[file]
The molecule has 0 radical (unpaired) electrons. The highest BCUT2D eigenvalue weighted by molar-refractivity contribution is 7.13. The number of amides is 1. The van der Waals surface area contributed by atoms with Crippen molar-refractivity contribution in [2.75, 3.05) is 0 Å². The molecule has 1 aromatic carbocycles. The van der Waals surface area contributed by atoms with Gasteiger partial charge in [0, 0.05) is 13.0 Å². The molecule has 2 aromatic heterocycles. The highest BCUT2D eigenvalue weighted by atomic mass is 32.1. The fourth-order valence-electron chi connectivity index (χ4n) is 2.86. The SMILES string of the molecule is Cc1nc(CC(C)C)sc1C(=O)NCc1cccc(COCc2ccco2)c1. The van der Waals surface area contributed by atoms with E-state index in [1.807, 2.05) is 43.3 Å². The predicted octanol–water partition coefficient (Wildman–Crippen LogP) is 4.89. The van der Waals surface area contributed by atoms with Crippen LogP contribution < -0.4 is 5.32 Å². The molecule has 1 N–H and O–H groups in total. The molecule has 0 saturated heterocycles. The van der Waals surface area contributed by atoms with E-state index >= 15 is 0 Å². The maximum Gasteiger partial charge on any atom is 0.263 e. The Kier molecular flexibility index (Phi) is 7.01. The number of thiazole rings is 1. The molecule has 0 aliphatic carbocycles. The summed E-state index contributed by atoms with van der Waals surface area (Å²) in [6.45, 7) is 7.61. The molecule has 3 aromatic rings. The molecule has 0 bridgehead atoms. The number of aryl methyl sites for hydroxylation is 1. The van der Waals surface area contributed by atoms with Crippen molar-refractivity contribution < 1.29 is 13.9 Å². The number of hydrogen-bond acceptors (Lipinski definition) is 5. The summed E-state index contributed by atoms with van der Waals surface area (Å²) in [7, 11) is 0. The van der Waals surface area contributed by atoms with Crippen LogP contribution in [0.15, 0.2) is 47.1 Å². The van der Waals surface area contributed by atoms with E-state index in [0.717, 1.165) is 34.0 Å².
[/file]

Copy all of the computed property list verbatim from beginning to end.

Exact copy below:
The molecule has 0 radical (unpaired) electrons. The highest BCUT2D eigenvalue weighted by molar-refractivity contribution is 7.13. The number of amides is 1. The van der Waals surface area contributed by atoms with Crippen molar-refractivity contribution in [2.75, 3.05) is 0 Å². The molecule has 1 aromatic carbocycles. The van der Waals surface area contributed by atoms with Gasteiger partial charge in [0, 0.05) is 13.0 Å². The molecule has 2 aromatic heterocycles. The highest BCUT2D eigenvalue weighted by atomic mass is 32.1. The fourth-order valence-electron chi connectivity index (χ4n) is 2.86. The SMILES string of the molecule is Cc1nc(CC(C)C)sc1C(=O)NCc1cccc(COCc2ccco2)c1. The van der Waals surface area contributed by atoms with E-state index in [1.807, 2.05) is 43.3 Å². The predicted octanol–water partition coefficient (Wildman–Crippen LogP) is 4.89. The van der Waals surface area contributed by atoms with Crippen LogP contribution < -0.4 is 5.32 Å². The molecule has 1 N–H and O–H groups in total. The molecule has 0 saturated heterocycles. The van der Waals surface area contributed by atoms with E-state index >= 15 is 0 Å². The maximum Gasteiger partial charge on any atom is 0.263 e. The Kier molecular flexibility index (Phi) is 7.01. The number of thiazole rings is 1. The molecule has 0 aliphatic carbocycles. The summed E-state index contributed by atoms with van der Waals surface area (Å²) in [6.45, 7) is 7.61. The molecule has 3 aromatic rings. The molecule has 0 bridgehead atoms. The number of aryl methyl sites for hydroxylation is 1. The van der Waals surface area contributed by atoms with Crippen molar-refractivity contribution < 1.29 is 13.9 Å². The number of hydrogen-bond acceptors (Lipinski definition) is 5. The summed E-state index contributed by atoms with van der Waals surface area (Å²) in [7, 11) is 0. The van der Waals surface area contributed by atoms with Crippen LogP contribution in [0.15, 0.2) is 47.1 Å². The van der Waals surface area contributed by atoms with E-state index in [0.717, 1.165) is 34.0 Å².